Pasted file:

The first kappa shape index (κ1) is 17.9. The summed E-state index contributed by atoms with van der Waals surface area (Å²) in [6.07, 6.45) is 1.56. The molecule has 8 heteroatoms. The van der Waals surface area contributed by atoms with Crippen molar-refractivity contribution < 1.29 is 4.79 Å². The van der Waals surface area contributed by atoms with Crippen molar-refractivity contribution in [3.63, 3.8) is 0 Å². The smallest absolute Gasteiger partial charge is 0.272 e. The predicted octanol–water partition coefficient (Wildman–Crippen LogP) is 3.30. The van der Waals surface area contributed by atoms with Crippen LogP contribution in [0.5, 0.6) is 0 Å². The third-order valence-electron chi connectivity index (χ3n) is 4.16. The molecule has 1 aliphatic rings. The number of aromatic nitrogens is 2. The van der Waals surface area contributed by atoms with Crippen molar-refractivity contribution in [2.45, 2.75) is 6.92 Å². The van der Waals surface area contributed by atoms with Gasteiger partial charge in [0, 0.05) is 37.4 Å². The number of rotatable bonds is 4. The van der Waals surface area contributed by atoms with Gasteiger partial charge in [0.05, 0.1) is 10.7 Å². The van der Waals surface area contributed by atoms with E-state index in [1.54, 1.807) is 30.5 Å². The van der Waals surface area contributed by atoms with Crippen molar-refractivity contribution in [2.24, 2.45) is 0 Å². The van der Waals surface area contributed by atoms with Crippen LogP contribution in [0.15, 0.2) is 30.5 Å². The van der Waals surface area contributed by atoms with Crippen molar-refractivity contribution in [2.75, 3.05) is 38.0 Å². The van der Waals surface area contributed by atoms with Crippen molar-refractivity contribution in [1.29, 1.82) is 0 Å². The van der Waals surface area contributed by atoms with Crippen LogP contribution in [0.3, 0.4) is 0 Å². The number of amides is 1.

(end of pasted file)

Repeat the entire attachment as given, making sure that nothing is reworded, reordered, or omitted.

The first kappa shape index (κ1) is 17.9. The summed E-state index contributed by atoms with van der Waals surface area (Å²) in [6.07, 6.45) is 1.56. The molecule has 8 heteroatoms. The van der Waals surface area contributed by atoms with Crippen molar-refractivity contribution < 1.29 is 4.79 Å². The van der Waals surface area contributed by atoms with Crippen molar-refractivity contribution in [3.63, 3.8) is 0 Å². The smallest absolute Gasteiger partial charge is 0.272 e. The predicted octanol–water partition coefficient (Wildman–Crippen LogP) is 3.30. The van der Waals surface area contributed by atoms with Crippen LogP contribution in [0.5, 0.6) is 0 Å². The third-order valence-electron chi connectivity index (χ3n) is 4.16. The molecule has 1 aliphatic rings. The number of aromatic nitrogens is 2. The van der Waals surface area contributed by atoms with Crippen molar-refractivity contribution in [2.45, 2.75) is 6.92 Å². The van der Waals surface area contributed by atoms with Gasteiger partial charge in [0, 0.05) is 37.4 Å². The number of rotatable bonds is 4. The van der Waals surface area contributed by atoms with Gasteiger partial charge in [0.05, 0.1) is 10.7 Å². The van der Waals surface area contributed by atoms with E-state index in [1.54, 1.807) is 30.5 Å². The van der Waals surface area contributed by atoms with Crippen molar-refractivity contribution in [2.24, 2.45) is 0 Å². The van der Waals surface area contributed by atoms with Crippen LogP contribution in [0.15, 0.2) is 30.5 Å². The van der Waals surface area contributed by atoms with Crippen molar-refractivity contribution in [2.75, 3.05) is 38.0 Å². The van der Waals surface area contributed by atoms with Crippen molar-refractivity contribution in [1.29, 1.82) is 0 Å². The van der Waals surface area contributed by atoms with Crippen LogP contribution in [0.3, 0.4) is 0 Å². The number of amides is 1.